Brothers

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Brothers (#3465) (1890-1941), 64.3-foot wood-hulled schooner built in San Francisco by A. Hay. She was later converted into a steamer and then a scow used for commercial fishing. From 1925-1932 Brothers was owned by the Van Camp Sea Food Company, and in 1933 she was listed as abandoned. On October 10, 1941 Brothers was foundered at Pebbly Beach, Santa Catalina Island.

[Huntington. Banning Album 180(603). 1915 Brothers loading for Emerald Bay Camping Expedition. The scow Brothers equipped with derrick and 2 30-HP Union gas engines, one of which operated hoist for 10-ton derrick. Written in Hancock Banning Sr.’s handwriting.]



In the News~

May 5, 1895 [LAT/SP]: “Port of San Pedro. Arrivals May 4: schooner Brothers from Catalina Island, 750 sheep for Vail & Gates…”


December 25, 1896 [LAH]: “Schooner Brothers, Capt. Widing, arrived from San Clemente Island.”


April 28, 1897 [LAT/SP]: “The schooner Brothers, which left San Clemente Island on Saturday last with a cargo, had a rough voyage coming across the channel. She encountered a gale on Sunday evening, and, as she was about twelve miles out from here, the mainsail was rent into shreds. In her crippled condition she was unable to make this port, but made Long Beach. H. C. Hubbell, the owner of the vessel, who was onboard, managed to get to Long Beach and telephoned here for a tug, and the Wilmington Transportation Company’s steamer Falcon towed the damaged vessel safely into port.”


September 30, 1897 [LAT/SCat]: “S. C. Hubbell of Los Angeles, who is a monopolist to the extent of owning all the sheep on San Clemente Island, sailed over from there this morning in the Brothers, to take the steamer for San Pedro today.”


April 1, 1900 [LAH]: “The schooner Brothers, with a cargo of sheep, returned from Clemente Island on Thursday.”


April 14, 1900 [LAH]: “Arrivals since April 1: schooner Brothers, Captain Widing, from Clemente, with 82 bales of wool...”


May 16, 1900 [LAH]: “Shipping news. Arrivals since May 7 — ... schooner Brothers, Captain Widing, from San Nicolas Island,, with 72 bales of wool and 146 sheep for Clemente Wool Company...


June 22, 1902 [LAT]: “The scow Brothers, Captain Whitten [Widing], arrived in port Thursday with a cargo of sheep from Charles Hubbell, San Clemente Island.”


June 25, 1902 [LAT]: “W. J. McGimpsey left today for San Nicolas Island, where he will prospect for oil. He has leased the island from the government, and expects to begin drilling within a short time. "I have visited the island before," said he, "and spent some time investigating the field, which, so far as it is possible for a man to judge from a geological point of view in relation to other oil fields in this section, impresses me as being equal, if not superior, to any that have thus far been successfully operated." A report is going the rounds of seafaring men and others that all the buildings and shacks on the island were seen burning the latter part of last week. The island was visited Tuesday by the United States lighthouse tender Madroño, when notices were posted ordering a French sheepherder to vacate, for the reason that the island property had been leased by the government. A few days later the scow Brothers, Captain Winters, conveyed the sheepherder, with 3000 sheep, to San Pedro.”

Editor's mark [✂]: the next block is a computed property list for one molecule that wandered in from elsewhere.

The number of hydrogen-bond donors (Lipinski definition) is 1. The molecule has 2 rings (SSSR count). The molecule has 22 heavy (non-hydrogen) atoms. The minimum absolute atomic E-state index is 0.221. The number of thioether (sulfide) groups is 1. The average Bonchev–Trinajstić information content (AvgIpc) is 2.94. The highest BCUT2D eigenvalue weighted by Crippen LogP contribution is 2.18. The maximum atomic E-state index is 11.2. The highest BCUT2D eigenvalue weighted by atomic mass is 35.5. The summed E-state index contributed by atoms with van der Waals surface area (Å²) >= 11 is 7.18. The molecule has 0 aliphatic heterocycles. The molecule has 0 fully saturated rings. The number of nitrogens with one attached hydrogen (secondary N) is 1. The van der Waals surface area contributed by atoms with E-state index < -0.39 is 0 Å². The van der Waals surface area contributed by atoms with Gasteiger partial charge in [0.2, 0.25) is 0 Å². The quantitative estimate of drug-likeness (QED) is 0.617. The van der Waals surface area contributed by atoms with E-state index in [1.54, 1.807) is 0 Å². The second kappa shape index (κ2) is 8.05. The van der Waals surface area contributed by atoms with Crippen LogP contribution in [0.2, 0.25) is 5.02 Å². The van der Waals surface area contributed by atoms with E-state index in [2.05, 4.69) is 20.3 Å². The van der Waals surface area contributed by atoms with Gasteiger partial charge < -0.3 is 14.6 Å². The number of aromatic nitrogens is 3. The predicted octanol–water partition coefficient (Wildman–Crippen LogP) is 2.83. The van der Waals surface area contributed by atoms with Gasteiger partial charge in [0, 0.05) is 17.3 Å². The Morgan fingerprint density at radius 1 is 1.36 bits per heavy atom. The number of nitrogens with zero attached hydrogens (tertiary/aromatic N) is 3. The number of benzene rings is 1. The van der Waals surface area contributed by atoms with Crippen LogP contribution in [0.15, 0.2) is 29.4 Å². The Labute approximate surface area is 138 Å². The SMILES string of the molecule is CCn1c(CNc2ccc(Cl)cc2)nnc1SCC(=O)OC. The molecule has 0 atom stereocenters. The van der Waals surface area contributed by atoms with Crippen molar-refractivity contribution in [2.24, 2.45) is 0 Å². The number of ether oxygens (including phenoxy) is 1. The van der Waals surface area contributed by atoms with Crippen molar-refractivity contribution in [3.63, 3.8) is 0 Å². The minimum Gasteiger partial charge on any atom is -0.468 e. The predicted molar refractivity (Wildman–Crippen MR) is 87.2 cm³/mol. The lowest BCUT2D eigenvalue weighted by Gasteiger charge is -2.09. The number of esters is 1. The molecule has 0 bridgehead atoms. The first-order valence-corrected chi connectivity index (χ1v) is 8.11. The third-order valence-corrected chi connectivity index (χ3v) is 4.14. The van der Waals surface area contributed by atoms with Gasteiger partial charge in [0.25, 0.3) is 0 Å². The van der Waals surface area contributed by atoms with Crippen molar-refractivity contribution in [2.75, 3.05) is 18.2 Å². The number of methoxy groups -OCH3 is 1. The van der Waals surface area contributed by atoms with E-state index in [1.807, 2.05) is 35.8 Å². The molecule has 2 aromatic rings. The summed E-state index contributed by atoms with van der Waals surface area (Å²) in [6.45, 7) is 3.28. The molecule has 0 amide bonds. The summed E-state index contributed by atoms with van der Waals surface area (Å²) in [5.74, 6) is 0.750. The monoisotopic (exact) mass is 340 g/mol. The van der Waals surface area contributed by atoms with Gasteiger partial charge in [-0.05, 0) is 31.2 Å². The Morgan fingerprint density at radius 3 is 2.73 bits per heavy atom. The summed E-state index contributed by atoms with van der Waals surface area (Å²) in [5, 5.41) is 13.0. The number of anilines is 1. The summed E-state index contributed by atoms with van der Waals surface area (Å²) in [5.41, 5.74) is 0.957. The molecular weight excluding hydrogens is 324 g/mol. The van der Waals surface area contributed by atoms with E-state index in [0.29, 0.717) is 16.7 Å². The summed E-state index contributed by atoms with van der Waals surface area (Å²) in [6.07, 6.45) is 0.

March 9, 1903 [LAH]: “Movement of local vessels. Sunday, March 8. Arrived. Schooner Brothers, from San Clemente Island with a cargo of wool.”


March 29, 1903 [LAH]: “Arrived. Schooner Brothers, Captain Widing, from Clemente Island with sheep and wool.”


April 22, 1903 [LAT/SCat]: “’Johnnie’ Robarts, majorodomo of San Clemente Island, accompanied by his wife, is visiting his friends here. Mr. Robarts and his brother, with their wives, are the only residents of San Clemente and life becomes rather monotonous after being marooned for a year or so at a stretch. Robarts is superintendent of the San Clemente Wool Company, and as the season of sheep shearing has just been closed, he reports a successful and prosperous year. They have had a force of fifty or sixty paisanos in rounding up and shearing, their one yearly diversion, and these were brought over with a cargo of wool on the company’s schooner, the Brothers, last Saturday.”


June 2, 1903 [SBMP]: “The Brothers, a freight schooner, brought over a load of 549 sheep Sunday from Santa Rosa Island for the local markets. She will go to San Pedro today where her captain, Fred Widing, will take command of the new schooner recently completed for Vail & Vickers, to ply between this port and the island. The new vessel will be the largest of the local fleet, equipped with a 92-horsepower engine. She was recently launched at Banning Ship Yards.”


June 10, 1904 [LAH]: “The schooner Brothers, property of the Clemente Wool Company, which went ashore on Catalina Island last week, was brought into port by the tug Warrior last evening in a badly damaged condition. The vessel will be placed on the dry dock at Mormon Island for repairs.”


April 28, 1906 [LAT/SCat]: “Avalon. W. B. Alexander, buyer for the Simon Maier Packing Company, is here superintending the shipment of two boatloads of Catalina mutton today. The schooner Brothers and the Falcon were loaded at Empire this morning...”